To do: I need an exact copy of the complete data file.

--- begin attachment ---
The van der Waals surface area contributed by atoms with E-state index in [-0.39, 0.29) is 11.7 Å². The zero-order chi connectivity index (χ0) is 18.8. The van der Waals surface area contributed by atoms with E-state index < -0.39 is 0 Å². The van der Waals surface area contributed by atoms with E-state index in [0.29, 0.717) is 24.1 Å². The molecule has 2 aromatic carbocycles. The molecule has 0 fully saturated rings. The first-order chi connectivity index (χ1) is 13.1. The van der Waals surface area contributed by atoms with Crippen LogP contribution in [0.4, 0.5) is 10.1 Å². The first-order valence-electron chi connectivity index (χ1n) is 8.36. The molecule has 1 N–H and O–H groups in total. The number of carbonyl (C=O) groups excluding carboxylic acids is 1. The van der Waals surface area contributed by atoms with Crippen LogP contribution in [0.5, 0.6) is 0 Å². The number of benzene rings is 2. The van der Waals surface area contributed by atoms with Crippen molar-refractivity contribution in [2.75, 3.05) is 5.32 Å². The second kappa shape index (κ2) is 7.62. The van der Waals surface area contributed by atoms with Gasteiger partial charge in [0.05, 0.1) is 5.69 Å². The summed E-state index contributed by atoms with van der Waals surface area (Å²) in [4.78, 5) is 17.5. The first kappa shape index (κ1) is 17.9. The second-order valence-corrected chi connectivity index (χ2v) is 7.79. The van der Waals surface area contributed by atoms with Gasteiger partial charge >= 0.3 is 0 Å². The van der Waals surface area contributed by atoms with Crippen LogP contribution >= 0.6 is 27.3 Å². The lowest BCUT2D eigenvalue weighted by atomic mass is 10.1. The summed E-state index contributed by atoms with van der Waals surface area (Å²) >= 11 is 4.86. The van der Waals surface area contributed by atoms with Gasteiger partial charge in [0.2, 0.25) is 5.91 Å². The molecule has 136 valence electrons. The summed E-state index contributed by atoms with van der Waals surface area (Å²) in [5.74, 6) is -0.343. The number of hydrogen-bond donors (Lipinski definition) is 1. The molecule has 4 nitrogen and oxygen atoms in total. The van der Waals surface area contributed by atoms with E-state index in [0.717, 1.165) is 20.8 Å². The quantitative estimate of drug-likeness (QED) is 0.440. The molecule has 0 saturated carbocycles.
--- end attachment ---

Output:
The van der Waals surface area contributed by atoms with E-state index in [-0.39, 0.29) is 11.7 Å². The zero-order chi connectivity index (χ0) is 18.8. The van der Waals surface area contributed by atoms with E-state index < -0.39 is 0 Å². The van der Waals surface area contributed by atoms with E-state index in [0.29, 0.717) is 24.1 Å². The molecule has 2 aromatic carbocycles. The molecule has 0 fully saturated rings. The first-order chi connectivity index (χ1) is 13.1. The van der Waals surface area contributed by atoms with Crippen LogP contribution in [0.4, 0.5) is 10.1 Å². The first-order valence-electron chi connectivity index (χ1n) is 8.36. The molecule has 1 N–H and O–H groups in total. The number of carbonyl (C=O) groups excluding carboxylic acids is 1. The van der Waals surface area contributed by atoms with Crippen LogP contribution in [0.5, 0.6) is 0 Å². The number of benzene rings is 2. The van der Waals surface area contributed by atoms with Crippen molar-refractivity contribution in [2.75, 3.05) is 5.32 Å². The second kappa shape index (κ2) is 7.62. The van der Waals surface area contributed by atoms with Gasteiger partial charge in [0.05, 0.1) is 5.69 Å². The summed E-state index contributed by atoms with van der Waals surface area (Å²) in [4.78, 5) is 17.5. The first kappa shape index (κ1) is 17.9. The second-order valence-corrected chi connectivity index (χ2v) is 7.79. The van der Waals surface area contributed by atoms with Gasteiger partial charge >= 0.3 is 0 Å². The van der Waals surface area contributed by atoms with Crippen LogP contribution >= 0.6 is 27.3 Å². The lowest BCUT2D eigenvalue weighted by atomic mass is 10.1. The summed E-state index contributed by atoms with van der Waals surface area (Å²) >= 11 is 4.86. The van der Waals surface area contributed by atoms with Gasteiger partial charge in [0.2, 0.25) is 5.91 Å². The molecule has 136 valence electrons. The summed E-state index contributed by atoms with van der Waals surface area (Å²) in [5.74, 6) is -0.343. The number of hydrogen-bond donors (Lipinski definition) is 1. The molecule has 4 nitrogen and oxygen atoms in total. The van der Waals surface area contributed by atoms with E-state index in [0.717, 1.165) is 20.8 Å². The quantitative estimate of drug-likeness (QED) is 0.440. The molecule has 0 saturated carbocycles.